Aa some readers of this blog will have gathered, I am a technophile. I love gadgets, and in particular am fully immersed in the digital world. I read my newspapers on the iPad, and I have goodness knows how many ebooks and electronically stored documents and reports. But I have not completely left the analogue world, nor will I. So for example, whenever I read, in ebook form, a book I really like, then I buy it in hard copy, indeed preferably hardback if available. And in my family home in Ireland, I have a very large collection of contemporary and vintage books, several thousand by now.

I love books. I like the look, the feel, the smell. In older books, I love the knowledge of the procession of people who have read them through the ages. I also own some books printed in the 19th century or earlier that were never read – the pages were still joined together until I cut them. I love the sense that these leather bound volumes were prepared by some craftspeople 200 years ago to be read by me now, for the first time.

So here you can see a small selection of my books from one particular shelf: 19th century travel guides. They are a particular pleasure to read, and in this case, as you can see, they were much used long before I got to them. They are the inherited appreciation of the world we can visit.

travel guides

travel guides

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2 Comments on “Books”

  1. Anna Notaro Says:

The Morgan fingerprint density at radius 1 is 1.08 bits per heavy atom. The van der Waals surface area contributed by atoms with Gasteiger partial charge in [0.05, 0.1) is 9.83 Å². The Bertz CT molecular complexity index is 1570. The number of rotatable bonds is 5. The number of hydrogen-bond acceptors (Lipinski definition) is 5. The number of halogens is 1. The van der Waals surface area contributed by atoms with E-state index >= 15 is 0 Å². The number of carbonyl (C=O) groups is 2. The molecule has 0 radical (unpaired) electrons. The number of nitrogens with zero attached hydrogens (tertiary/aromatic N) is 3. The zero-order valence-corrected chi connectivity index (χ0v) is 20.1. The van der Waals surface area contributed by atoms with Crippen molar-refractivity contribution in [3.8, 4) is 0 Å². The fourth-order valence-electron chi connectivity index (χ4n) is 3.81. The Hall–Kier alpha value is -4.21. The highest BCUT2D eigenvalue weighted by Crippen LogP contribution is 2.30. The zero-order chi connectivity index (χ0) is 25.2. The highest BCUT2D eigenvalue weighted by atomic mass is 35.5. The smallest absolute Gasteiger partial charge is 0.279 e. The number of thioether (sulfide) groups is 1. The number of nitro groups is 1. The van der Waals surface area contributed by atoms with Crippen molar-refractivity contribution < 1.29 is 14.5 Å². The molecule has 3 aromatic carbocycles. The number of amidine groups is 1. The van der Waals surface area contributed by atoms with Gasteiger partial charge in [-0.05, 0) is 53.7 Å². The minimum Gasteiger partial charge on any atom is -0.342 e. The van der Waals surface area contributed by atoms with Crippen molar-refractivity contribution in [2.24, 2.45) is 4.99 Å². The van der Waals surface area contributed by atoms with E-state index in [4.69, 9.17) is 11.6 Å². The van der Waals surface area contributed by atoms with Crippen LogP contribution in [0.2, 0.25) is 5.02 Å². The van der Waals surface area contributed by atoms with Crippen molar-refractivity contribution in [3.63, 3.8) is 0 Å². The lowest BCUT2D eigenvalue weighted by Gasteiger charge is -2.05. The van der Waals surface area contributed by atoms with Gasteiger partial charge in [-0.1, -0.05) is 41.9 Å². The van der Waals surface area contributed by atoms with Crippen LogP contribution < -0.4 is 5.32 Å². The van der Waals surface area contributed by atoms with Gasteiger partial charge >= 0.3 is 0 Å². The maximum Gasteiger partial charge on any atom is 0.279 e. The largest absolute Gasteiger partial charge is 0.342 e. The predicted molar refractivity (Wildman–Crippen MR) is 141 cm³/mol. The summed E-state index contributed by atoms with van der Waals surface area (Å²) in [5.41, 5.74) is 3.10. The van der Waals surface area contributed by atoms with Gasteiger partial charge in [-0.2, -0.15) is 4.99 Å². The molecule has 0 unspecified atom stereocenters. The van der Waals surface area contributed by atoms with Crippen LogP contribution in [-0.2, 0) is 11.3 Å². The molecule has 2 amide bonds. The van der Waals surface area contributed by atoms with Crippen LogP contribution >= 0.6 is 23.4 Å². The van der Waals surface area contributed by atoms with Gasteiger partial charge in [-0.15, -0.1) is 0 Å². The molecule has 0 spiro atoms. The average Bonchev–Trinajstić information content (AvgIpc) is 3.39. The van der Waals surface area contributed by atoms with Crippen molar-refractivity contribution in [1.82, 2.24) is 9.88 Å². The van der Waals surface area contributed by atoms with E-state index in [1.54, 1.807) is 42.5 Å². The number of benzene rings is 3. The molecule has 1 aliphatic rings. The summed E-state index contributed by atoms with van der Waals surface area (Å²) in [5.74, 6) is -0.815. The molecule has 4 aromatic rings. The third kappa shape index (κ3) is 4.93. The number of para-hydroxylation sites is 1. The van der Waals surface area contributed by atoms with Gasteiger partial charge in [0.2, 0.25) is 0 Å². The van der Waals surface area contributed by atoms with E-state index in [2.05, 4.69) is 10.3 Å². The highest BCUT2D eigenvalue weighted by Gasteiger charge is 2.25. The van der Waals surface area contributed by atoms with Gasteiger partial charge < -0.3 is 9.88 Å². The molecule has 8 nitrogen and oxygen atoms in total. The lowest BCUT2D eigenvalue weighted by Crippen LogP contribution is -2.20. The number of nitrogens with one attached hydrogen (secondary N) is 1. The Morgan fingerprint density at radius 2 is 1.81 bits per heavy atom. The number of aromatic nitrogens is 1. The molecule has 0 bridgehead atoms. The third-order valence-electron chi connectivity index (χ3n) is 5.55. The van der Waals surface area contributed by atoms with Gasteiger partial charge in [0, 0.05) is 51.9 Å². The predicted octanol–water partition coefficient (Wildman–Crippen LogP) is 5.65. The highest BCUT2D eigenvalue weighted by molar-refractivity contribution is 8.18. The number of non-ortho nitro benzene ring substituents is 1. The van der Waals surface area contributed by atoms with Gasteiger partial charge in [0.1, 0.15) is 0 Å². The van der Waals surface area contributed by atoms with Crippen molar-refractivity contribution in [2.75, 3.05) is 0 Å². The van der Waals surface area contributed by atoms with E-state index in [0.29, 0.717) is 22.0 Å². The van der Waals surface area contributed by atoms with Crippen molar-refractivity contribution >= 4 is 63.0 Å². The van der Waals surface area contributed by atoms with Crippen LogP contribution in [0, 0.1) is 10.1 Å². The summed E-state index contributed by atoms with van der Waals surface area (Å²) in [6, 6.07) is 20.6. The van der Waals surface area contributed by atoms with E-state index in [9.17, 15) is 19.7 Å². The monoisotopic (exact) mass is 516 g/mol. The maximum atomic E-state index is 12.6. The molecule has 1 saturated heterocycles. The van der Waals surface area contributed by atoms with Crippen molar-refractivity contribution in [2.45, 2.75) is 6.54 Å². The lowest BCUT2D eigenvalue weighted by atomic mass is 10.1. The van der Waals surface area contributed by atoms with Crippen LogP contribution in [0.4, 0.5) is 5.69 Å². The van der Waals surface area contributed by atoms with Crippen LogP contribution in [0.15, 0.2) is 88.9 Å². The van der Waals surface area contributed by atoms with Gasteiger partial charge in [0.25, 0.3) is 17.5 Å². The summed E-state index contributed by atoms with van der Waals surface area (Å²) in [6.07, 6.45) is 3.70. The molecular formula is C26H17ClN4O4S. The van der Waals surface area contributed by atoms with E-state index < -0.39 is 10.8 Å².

I think the genre of the travel books is particularly apt in this case..books are indeed the ‘inherited appreciation of the world we can visit’, they help us to find our way during the journey, like any good travel guide they are an endless source of advice and they shed some light on the (e)motional geographies of our lives, I had the chance previously on this blog to write about the relationship between books in print and digital ones (, since I was five books have been my travel guide to fantastic places, imaginary journeys in time and space…they still are, and that is probably also the reason why they feature among my professional (media) interests. What the future holds for books in print is the sort of antiquarian interest described in this post..the haptic fascination with their texture, with their smell, with the *page* (I personally love very thin pages in old books, the ones you can almost read through.. so fragile that one wonders by what miracle they have survived!).

    A few words on the photograph included in this post, I am not sure it needs a frame, without it the books would gain in prominence, so to say…realism would be enhanced, and one cannot but appreciate the intention of using the light for rendering their beautiful texture…

  2. I am much the same way with books, I have an extensive kindle collection, yet my bookshelves at home overflow with just as much goodness in paperback and hardback.
    Your shelf looks very interesting!

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